Abbott Laboratories has agreed to pay the United States $5.475 million to resolve allegations that it violated the False Claims Act by paying kickbacks to induce doctors to implant the company’s carotid, biliary and peripheral vascular products, the Justice Department announced today. Abbott is a global pharmaceuticals and health care products company based in Abbott Park, Ill.
“Patients have a right to treatment decisions that are based on their own medical needs, not the personal financial interests of their health care providers,” said Assistant Attorney General Stuart F. Delery of the Civil Division of the Department of Justice. “Kickbacks undermine the ability of health care providers to objectively evaluate and treat their patients, and will continue to be a primary focus of the Department’s health care enforcement efforts.”
The settlement resolves allegations that Abbott knowingly paid prominent physicians for teaching assignments, speaking engagements and conferences with the expectation that these physicians would arrange for the hospitals with which they were affiliated to purchase Abbott’s carotid, biliary and peripheral vascular products. As a result, the United States alleged Abbott violated the Anti-Kickback Act and caused the submission of false claims to Medicare for the procedures in which these Abbott products were used.
“Physicians should make decisions regarding medical devices based on what is in the best interest of patients without being induced by payments from manufacturers competing for their business,” said U.S. Attorney Bill Killian of the Eastern District of Tennessee.
“Offering financial inducements can distort health care decision-making,” said Special Agent in Charge Derrick L. Jackson of the U.S. Department of Health and Human Services, Office of Inspector General in Atlanta. “OIG and our law enforcement partners vigilantly protect government health programs from such alleged abuses.”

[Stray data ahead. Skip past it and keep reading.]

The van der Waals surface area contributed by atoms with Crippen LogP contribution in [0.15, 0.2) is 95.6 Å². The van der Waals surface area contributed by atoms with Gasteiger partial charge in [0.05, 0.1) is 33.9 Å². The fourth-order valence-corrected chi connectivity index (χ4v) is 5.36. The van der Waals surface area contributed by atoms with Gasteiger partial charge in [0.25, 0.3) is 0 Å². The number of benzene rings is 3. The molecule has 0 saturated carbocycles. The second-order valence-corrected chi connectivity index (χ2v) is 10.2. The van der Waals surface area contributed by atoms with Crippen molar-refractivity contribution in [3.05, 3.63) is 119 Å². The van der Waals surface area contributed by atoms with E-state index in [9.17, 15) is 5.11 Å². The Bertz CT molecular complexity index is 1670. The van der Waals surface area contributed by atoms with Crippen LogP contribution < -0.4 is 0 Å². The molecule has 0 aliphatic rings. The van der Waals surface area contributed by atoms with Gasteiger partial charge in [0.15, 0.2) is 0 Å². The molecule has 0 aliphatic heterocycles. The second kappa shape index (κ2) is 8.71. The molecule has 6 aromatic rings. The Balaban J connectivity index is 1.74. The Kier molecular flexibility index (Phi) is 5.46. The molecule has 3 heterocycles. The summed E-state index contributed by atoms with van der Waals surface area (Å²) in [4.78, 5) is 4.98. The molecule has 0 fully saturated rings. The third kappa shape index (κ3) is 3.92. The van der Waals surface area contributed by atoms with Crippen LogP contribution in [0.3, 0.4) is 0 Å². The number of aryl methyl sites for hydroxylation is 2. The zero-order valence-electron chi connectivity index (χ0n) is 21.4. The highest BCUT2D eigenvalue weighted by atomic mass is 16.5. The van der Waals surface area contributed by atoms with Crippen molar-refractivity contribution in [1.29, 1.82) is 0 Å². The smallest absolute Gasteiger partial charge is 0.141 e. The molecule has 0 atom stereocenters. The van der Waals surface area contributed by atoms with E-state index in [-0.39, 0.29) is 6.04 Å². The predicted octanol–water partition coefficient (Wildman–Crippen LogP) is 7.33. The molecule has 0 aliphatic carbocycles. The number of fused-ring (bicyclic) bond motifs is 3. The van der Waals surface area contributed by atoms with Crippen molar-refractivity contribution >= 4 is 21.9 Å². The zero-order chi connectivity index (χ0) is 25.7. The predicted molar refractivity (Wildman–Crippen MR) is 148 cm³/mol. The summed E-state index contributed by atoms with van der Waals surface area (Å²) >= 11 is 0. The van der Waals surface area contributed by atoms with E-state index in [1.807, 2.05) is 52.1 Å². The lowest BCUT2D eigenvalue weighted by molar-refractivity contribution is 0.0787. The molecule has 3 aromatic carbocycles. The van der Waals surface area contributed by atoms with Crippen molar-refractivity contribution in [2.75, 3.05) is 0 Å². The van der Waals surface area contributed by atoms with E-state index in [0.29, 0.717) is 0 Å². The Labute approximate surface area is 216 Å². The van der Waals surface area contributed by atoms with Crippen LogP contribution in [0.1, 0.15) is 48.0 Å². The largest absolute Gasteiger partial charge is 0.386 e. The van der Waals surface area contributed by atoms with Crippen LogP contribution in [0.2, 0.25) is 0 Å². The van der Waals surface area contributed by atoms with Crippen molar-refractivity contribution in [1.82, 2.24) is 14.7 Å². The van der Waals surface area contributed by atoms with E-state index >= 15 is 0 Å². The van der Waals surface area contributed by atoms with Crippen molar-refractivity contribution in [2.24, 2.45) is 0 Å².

Carotid and peripheral vascular products are used to treat circulatory disorders by increasing blood flow to the head and various parts of the body, respectively. Biliary products are used to treat obstructions that occur in the bile ducts.
The settlement resolves allegations originally brought in a lawsuit filed by Steven Peters and Douglas Gray, former Abbott employees, under the qui tam provision of the False Claims Act , which allows whistleblowers to file suit on behalf of the United States for false claims and share in any recovery As part of today’s resolution, Peters and Gray will receive a total payment of more than $1 million.
This settlement illustrates the government’s emphasis on combating health care fraud and marks another achievement for the Health Care Fraud Prevention and Enforcement Action Team (HEAT) initiative, which was announced in May 2009 by Attorney General Eric Holder and Health and Human Services Secretary Kathleen Sebelius. The partnership between the two departments has focused efforts to reduce and prevent Medicare and Medicaid financial fraud through enhanced cooperation. One of the most powerful tools in this effort is the False Claims Act. Since January 2009, the Justice Department has recovered a total of more than $17 billion through False Claims Act cases, with more than $12.2 billion of that amount recovered in cases involving fraud against federal health care programs.
This settlement was the result of an investigation by the Justice Department’s Civil Division, the U.S. Attorney’s Offices for the Eastern District of Tennessee and the Northern District of California and the Office of Inspector General at the U.S. Department of Health and Human Services.
The lawsuit is captioned United States ex rel. Peters et al. v. Abbott Laboratories, Inc., Civil Action No. 3:09-CV-430 (E.D. Tenn.). The claims settled by this agreement are allegations only, and there has been no determination of liability.